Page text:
Changes in technology, especially information technology, has accelerated the spread of knowledge at tremendous speed, as well as exposing its quick obsolence. The increasing complexity, turbulency and uncertainty of the library environment predictably requires different and greater knowledge on the part of library service providers to satisfy the increasingly complex customer demands. There is a clear need for new solutions.
Knowledge is viewed as the key input for the development of a competitive advantage for organisations where employees’ knowledge and skills are critical factors. Without this there is no organisational success. It follows then that managerial methods, policy and styles should be constantly revamped and in tune with current development. Employees’ education and training on the other hand require due consideration to improve library and information services. In the local context, training programmes and career-building for employees seem to be very low on the agenda of top management. Without employee training and a proper staff development plan, appropriate conditions for constant knowledge improvement, innovation and creativity in work, organisations will not survive in a more and more competitive and turbulent environment. It is only through knowledge, knowledge-sharing and mutual experience exchange that will lead learning organisations to attain a competitive advantage.
Besides, lifelong learning of employees in the library field will contribute to the establishment of a permanently learning organisation. A learning organisation is formed when it actively promotes learning of all its members and transforms it permanently. Today successful organisations are not those that have a well-educated workforce but most often those that have coherently and systematically implemented a continuous (life-long) learning programme. The only way for the library community to survive as a learning organisation is to innovate or accept to perish. Obtaining knowledge, learning, education, all have a real effect on the quality of service when they are harmonised with the needs and objectives of a particular library. In addition, employee training and development does not imply only obtaining new knowledge, abilities and skills, but also the possibility to introduce employees to changes, encourage the change of their attitude and involve them actively in the process of decision making.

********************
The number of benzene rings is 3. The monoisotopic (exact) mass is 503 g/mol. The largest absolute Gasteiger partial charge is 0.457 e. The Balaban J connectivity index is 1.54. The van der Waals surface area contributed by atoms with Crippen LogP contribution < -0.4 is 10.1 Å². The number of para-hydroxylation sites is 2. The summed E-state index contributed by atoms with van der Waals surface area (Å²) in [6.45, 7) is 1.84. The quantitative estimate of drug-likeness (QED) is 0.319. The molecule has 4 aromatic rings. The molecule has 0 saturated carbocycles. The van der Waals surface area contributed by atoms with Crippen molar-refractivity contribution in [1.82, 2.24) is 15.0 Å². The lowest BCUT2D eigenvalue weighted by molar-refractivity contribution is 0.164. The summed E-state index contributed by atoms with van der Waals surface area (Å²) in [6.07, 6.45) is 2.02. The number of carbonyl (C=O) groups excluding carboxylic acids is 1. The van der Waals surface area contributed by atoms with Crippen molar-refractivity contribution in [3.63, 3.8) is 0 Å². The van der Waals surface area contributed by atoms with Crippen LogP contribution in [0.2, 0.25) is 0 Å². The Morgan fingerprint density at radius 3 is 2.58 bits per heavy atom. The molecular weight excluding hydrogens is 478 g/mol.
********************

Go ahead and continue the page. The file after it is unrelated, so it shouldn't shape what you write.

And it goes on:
The learning organisation is also the organisation that learns and encourages people to learn in the organisation. It motivates information exchange between employees and creates staff with different knowledge. The initial concept of knowledge management indicates that power does not come from knowledge, but from the exchange and use of that knowledge. More qualitative knowledge is obtained by exchanging knowledge; and obtaining and sharing knowledge becomes the core of a learning organisation. Application of this system in the library community of Mauritius remains a managerial challenge. Library management requires positive reinventing to constantly monitor and encourage the development of new skills and knowledge and create a new type of leadership where the leaders are not all-knowing supervisors, but rather moderators and inspirators. The leaders need to recognize, attract and release knowledge which also implies a high degree of employee competence and orientation towards the participative style of management.
The prosperity of the library community is definitely dependent on the intellectual capacity of the employees and their ability to change and adjust to the dynamic environment. Renewing knowledge is crucial in the library field and not an option. Without it, it is difficult to implement the changes and adjust them to the ever changing environment, to create innovations and guarantee the success of the learning organisation.
Vemic, J. 2007. Employee training and development and the learning organisation. Economics and Organisation, 209 (4/2).